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Gun Trucks: A Vietnam Innovation Returns


Before 1967, there was no relevant doctrine for using gun trucks to support convoys. Today, our military forces in Iraq face an enemy that has chosen to attack soft targets, just as the enemy did in Vietnam. In Vietnam, soft targets often were supply convoys traveling with little protection. Our Soldiers quickly began using gun trucks to protect themselves and deter attacks. That is the situation our forces are facing today, and they are repeating many of the lessons of Vietnam.

The Enemy Targets Convoys

In the fall of 1967, the North Vietnamese Army (NVA) decided to sever the lines of communication along Route 19 to the combat units at An Khe and Pleiku. Route 19—unknown to many U.S. drivers—had a fateful past. Thirteen years earlier, during the French Indochina War, the Viet Minh completely destroyed an entire brigade-size French element along the same route. The U.S. forces were overly dependent on trucks for fuel and supplies, and the enemy commanders knew that.

On 2 September 1967, a convoy of almost 40 vehicles from the 8th Transportation Group was returning from Pleiku. By the time it reached An Khe Pass, the convoy was split because of mechanical problems with a fuel tanker. It was almost dark when the lead gun jeep was ambushed. Simultaneously, the rear half of the convoy was attacked and the rumbling fuel tanker began to burn. Many of the Soldiers were unprepared and were caught by surprise. Before this ambush, enemy attacks on U.S. convoys had been minimal and limited to sniper-like attacks. This was the first major ambush of an American convoy, and it changed the nature of logistics operations for the rest of the war.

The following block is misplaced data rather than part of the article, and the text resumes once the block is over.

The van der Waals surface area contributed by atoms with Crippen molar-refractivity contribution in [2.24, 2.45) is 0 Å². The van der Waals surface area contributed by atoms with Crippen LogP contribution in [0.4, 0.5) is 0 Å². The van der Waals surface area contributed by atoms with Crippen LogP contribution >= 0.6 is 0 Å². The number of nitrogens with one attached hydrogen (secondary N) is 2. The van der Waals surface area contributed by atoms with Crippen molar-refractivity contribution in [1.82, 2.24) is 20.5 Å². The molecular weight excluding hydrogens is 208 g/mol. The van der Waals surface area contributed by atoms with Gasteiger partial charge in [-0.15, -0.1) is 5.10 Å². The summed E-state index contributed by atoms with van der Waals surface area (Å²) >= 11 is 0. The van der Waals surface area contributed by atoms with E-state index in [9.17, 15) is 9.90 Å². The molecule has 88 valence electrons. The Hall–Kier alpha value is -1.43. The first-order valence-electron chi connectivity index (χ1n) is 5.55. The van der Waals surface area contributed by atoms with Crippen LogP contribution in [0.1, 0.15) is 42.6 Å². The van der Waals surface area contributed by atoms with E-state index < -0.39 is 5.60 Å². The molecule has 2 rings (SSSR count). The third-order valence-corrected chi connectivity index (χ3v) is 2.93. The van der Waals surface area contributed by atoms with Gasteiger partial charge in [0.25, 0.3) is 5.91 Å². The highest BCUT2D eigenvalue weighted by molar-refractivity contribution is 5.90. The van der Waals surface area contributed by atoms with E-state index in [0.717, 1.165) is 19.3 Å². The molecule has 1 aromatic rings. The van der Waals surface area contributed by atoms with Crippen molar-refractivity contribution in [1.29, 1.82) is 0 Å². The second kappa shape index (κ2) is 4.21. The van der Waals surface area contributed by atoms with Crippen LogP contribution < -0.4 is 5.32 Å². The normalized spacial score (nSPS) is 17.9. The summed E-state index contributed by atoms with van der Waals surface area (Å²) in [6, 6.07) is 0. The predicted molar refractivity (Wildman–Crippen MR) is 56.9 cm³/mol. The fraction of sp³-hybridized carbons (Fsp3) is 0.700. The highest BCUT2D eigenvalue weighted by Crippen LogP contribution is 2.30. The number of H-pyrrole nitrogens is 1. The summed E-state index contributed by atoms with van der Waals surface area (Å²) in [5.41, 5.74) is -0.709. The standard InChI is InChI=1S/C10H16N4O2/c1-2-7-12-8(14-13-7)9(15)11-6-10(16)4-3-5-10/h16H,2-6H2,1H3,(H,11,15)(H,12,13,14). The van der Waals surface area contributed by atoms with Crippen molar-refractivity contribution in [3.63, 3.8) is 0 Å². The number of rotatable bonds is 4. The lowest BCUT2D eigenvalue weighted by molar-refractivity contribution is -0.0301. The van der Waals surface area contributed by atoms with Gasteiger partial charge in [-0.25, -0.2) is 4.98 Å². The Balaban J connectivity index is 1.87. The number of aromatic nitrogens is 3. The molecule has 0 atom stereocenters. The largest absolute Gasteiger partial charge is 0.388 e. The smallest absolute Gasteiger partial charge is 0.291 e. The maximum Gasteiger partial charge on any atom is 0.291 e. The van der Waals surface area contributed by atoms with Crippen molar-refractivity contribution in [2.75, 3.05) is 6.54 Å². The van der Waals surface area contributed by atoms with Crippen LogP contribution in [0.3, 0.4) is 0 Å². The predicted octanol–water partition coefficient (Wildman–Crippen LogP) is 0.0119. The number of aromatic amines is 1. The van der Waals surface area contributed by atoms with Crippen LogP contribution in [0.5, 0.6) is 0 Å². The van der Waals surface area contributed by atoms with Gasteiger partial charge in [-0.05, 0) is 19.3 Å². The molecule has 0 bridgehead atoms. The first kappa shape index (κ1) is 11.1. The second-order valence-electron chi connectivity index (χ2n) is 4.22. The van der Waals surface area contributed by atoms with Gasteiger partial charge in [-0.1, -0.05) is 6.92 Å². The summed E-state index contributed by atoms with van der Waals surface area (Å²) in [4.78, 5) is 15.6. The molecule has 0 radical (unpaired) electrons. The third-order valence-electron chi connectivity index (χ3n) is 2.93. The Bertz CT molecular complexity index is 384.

The kill zone was almost 1/2-mile long. Many of the Soldiers were not trained to react to ambushes, and they depleted what little ammunition they had. In less than 10 minutes, the enemy company had damaged or destroyed all but seven vehicles and killed seven Americans. The ambush was merely a rehearsal for future attacks that would be launched to shut down supply lines of communication before the Tet Offensive of 1968, which was only 5 months away.

U.S. Transporters Develop a Response

Before this ambush, many Soldiers regarded convoy security primarily as a function of the military police or combat arms. Protection was provided by jeeps or task vehicles with single machineguns, much as in past wars. The Soldiers of the 8th Transportation Group realized how important dedicated fire-power was to protecting convoys, so they began to develop the concept of gun trucks and hardened convoys.